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Alex’s Analysis Of Any Abject Abuse Essay, Research Paper

Alex’s Analysis of Any Abject Abuse

The destruction of the grand style of the epic is just what Pope was

after in his mock epic, “The Rape of the Lock.” Pope had no such universal goal,

or moral pronouncements to make as did Milton. His purpose was merely to expose

the life of the nobility of his time. While Milton chose blank verse to express

the immensity of the landscape of his epic, Pope chose to utilize the heroic

couplet to trivialize this grandeur. Pope’s quick wit bounces the reader along

his detailed description of his parlor-room epic. His content is purposefully

trivial, his scope purposefully thin, his style purposefully light-hearted, and

therefore his choice of form purposefully geared toward the smooth, natural

rhythm of the heroic couplet. The caesura, the end-stopped lines, and the

perfect rhymes lend the exact amount of manners and gaiety to his work.

Writing for a society that values appearances and social frivolities, he

uses these various modes of behavior to call attention to the behavior itself.

Pope compares and contrasts. He places significant life factors (i.e., survival,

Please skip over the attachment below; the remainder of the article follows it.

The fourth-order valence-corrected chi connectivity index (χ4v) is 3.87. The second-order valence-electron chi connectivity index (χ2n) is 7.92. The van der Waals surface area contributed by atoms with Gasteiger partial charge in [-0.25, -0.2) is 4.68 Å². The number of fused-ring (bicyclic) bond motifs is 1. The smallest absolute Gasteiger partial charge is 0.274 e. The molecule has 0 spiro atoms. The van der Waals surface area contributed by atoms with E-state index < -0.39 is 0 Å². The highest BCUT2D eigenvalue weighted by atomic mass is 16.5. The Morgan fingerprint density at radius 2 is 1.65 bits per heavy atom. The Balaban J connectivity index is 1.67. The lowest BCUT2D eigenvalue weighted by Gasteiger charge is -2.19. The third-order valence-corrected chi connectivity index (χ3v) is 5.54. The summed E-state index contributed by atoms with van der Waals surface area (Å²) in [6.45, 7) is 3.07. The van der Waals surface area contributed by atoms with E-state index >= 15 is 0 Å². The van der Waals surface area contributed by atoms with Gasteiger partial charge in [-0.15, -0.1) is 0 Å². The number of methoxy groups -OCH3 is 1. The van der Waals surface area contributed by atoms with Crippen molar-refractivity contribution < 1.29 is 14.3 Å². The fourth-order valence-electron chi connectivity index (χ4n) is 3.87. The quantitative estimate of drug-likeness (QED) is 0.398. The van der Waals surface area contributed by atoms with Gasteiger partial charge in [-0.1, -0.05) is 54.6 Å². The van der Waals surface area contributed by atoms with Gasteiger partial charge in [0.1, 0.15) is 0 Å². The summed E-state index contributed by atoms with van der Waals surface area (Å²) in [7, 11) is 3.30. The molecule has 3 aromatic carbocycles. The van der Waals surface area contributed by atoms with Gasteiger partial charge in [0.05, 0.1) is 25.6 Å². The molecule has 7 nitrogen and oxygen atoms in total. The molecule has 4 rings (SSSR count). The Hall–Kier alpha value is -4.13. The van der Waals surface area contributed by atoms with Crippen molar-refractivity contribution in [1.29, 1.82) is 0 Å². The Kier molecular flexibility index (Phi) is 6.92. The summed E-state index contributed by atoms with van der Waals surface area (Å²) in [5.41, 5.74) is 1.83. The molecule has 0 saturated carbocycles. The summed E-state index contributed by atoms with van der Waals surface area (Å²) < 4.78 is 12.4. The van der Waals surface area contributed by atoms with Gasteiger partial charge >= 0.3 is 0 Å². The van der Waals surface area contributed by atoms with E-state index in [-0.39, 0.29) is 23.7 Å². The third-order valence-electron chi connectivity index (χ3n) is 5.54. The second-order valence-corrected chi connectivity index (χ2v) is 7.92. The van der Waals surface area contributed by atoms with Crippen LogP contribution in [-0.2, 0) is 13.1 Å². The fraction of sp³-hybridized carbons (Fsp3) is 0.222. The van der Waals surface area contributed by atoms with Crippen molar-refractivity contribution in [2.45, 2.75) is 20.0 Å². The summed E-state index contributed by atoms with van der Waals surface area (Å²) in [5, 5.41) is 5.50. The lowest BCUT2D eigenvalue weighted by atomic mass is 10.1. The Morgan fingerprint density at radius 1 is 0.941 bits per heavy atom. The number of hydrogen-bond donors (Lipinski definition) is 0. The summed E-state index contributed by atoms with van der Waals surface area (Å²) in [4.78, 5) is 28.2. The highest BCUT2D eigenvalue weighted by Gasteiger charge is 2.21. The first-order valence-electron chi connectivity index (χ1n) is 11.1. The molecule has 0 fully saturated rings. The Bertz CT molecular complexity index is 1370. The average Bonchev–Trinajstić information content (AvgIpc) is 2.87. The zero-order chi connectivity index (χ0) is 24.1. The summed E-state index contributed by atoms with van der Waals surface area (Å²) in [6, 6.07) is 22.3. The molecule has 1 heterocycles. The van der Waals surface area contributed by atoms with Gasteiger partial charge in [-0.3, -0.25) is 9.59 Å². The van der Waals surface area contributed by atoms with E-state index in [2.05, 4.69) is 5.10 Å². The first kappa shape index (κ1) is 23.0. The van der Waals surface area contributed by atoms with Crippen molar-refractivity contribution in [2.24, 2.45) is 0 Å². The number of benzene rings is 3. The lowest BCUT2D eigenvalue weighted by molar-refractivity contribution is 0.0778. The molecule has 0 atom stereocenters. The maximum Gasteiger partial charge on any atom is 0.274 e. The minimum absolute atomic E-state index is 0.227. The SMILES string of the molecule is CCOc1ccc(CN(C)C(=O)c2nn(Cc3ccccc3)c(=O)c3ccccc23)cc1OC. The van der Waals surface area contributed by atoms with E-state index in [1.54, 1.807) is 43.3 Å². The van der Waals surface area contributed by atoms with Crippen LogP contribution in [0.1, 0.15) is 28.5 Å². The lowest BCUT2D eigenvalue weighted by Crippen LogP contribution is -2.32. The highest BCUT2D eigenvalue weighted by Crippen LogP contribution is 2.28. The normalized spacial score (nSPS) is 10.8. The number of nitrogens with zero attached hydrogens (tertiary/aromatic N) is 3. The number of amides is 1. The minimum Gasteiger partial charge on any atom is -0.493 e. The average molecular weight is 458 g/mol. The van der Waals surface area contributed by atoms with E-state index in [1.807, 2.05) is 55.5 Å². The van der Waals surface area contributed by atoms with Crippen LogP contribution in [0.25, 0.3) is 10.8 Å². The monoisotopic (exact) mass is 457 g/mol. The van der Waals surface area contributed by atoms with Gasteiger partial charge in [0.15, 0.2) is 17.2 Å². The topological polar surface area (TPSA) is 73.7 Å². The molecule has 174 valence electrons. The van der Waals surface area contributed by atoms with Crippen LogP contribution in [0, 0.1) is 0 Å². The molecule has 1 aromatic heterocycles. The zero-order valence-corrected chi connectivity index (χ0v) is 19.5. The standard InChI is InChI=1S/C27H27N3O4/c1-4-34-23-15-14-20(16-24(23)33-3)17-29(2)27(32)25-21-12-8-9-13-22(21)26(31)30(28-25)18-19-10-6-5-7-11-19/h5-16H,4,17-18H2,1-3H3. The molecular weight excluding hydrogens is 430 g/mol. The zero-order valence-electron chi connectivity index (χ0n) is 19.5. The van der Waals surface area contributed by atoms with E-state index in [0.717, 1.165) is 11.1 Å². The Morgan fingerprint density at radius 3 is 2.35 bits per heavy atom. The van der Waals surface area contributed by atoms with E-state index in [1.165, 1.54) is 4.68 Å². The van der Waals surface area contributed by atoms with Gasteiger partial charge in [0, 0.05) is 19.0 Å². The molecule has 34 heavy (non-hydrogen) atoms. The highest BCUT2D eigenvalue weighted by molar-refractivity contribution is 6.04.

death, etc.) side by side with the trivial (although not to Belinda and her

friends: love letters, accessories). Although Pope is definitely pointing to

the “lightness” of the social life of the privileged, he also recognizes their

sincerity in attempting to be polite and well-mannered and pretend to recognize

where the true values lie.

Pope satirizes female vanity. He wrote the poem at the request of his

friend, John Caryll, in an effort to make peace between real-life lovers. The

incident of the lock of hair was factual; Pope’s intention was to dilute with

humor the ill feelings aroused by the affair. He was, in fact, putting a minor

incident into perspective, and to this end, chose a mock-heroic form, composing

the poem as a “take-off” epic poetry, particularly the work of Milton. He is

inviting the individuals involved to laugh at themselves, to see how emotion had

inflated their response to what was really an event of no consequence. For the

reader, the incident becomes a statement about human folly, a lesson on female

vanity, and a satire of the rituals of courtship. Perhaps Pope also intended to

comment on the meaningless lives of the upper classes. The poem was published

in 1712 and again in 1714; probably the satire is more biting in the later